Tips on handling NDSS changes in the new year

A senior pharmacist provides an update on the changes and what to expect in early 2017

As the NDSS changes came into effect from 1 July this year, all registrants with non-insulin dependent Type 2 diabetes have had an initial period of 6 months’ access to subsidised blood glucose test strips.

The initial 6-month period commenced from the date the NDSS registrant first obtained blood glucose test strips from an NDSS pharmacy after 1 July.

 “It can be expected from early January that those people who have a clinical need to continue ongoing blood glucose monitoring will wish to have uninterrupted access to test strips,” says Chris Flood, a senior pharmacist and the National Manager of PBS Operations and Strategy at the Pharmacy Guild of Australia.

“Given the holiday period, it is important that these people are assessed as early as possible by their GP, specialist, nurse practitioner or credentialed diabetes educator and that they do not wait until their eligibility has expired.

“Pharmacy staff can remind these people to see their doctor early and if assessed to continue monitoring, are also able to update their eligibility into NDSS Connect from a completed Approval Form,” he told AJP.

Once updated, the registrant has immediate access to blood glucose test strips for a further 6 months.

For registrants who do not have their eligibility updated, after the initial 6 month period has expired, pharmacies will not be able to process requests for test strips through NDSS Connect until the person is assessed and eligibility details confirmed and updated.      

He also points out that Diabetes Australia will be providing information for pharmacy staff about the changed arrangements via the NDSS Access Point training portal.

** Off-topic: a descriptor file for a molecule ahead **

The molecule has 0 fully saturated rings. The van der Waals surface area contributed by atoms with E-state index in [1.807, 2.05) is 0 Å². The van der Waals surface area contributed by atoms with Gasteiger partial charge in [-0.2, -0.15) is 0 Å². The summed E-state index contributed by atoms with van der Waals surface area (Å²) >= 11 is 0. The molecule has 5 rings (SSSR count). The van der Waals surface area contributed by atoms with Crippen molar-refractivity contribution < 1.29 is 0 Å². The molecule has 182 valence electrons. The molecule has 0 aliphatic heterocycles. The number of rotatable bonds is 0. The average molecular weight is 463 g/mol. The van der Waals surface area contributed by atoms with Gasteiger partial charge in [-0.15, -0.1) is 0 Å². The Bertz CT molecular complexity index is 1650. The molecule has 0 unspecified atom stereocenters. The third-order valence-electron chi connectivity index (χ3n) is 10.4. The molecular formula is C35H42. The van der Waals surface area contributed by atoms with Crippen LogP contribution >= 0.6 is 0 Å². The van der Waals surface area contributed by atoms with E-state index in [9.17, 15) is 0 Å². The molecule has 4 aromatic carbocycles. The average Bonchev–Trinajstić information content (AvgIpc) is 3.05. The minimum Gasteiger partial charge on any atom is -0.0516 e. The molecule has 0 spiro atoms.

Flood recently presented at a diabetes forum held by Western Sydney Diabetes, in partnership with the PSA, Pharmacy Guild of NSW and Western Sydney PHN, and sponsored by BD.

Fellow speaker and NSW community pharmacist Peter Rushton said that while in most cases the GP was the primary healthcare provider for people with diabetes, pharmacists should become more familiar with the diabetes patient journey.

“The role of pharmacists and allied health professionals is to work as a team to support the GP, by driving compliance and reinforcement, monitoring, encouraging ownership of patients’ health and ultimately providing support,” said Rushton.

“Pharmacists should familiarise themselves with the health network referral process for a person with diabetes and make sure they understand the associated terminology. Only then can pharmacists reinforce the GPs’ messages, help improve medication compliance, and support and empower the person with diabetes.”

Professor Glen Maberly, a senior staff specialist from Western Sydney Diabetes, said discussing pharmacy’s contribution to diabetes care was timely.

“The management of diabetes is extremely complex and has become even more so in recent years – the NDSS changes, new classes of diabetes medications and also emerging clinical evidence around pen needle length are all contributing factors,” said Professor Maberly.

“In most patient cases, a multidisciplinary approach works best when pharmacy plays the vital role of providing advice on blood glucose monitoring equipment and injection technique, and dispensing diabetes medications, pen needles and consumables for insulin pen therapy.”

See more information on insulin delivery and injection technique (sponsored by BD) below:

New Insulin Delivery Recommendations

Worldwide Injection Technique Questionnaire Study: Population Parameters and Injection Practices

Worldwide Injection Technique Questionnaire Study: Injecting Complications and the Role of the Professional

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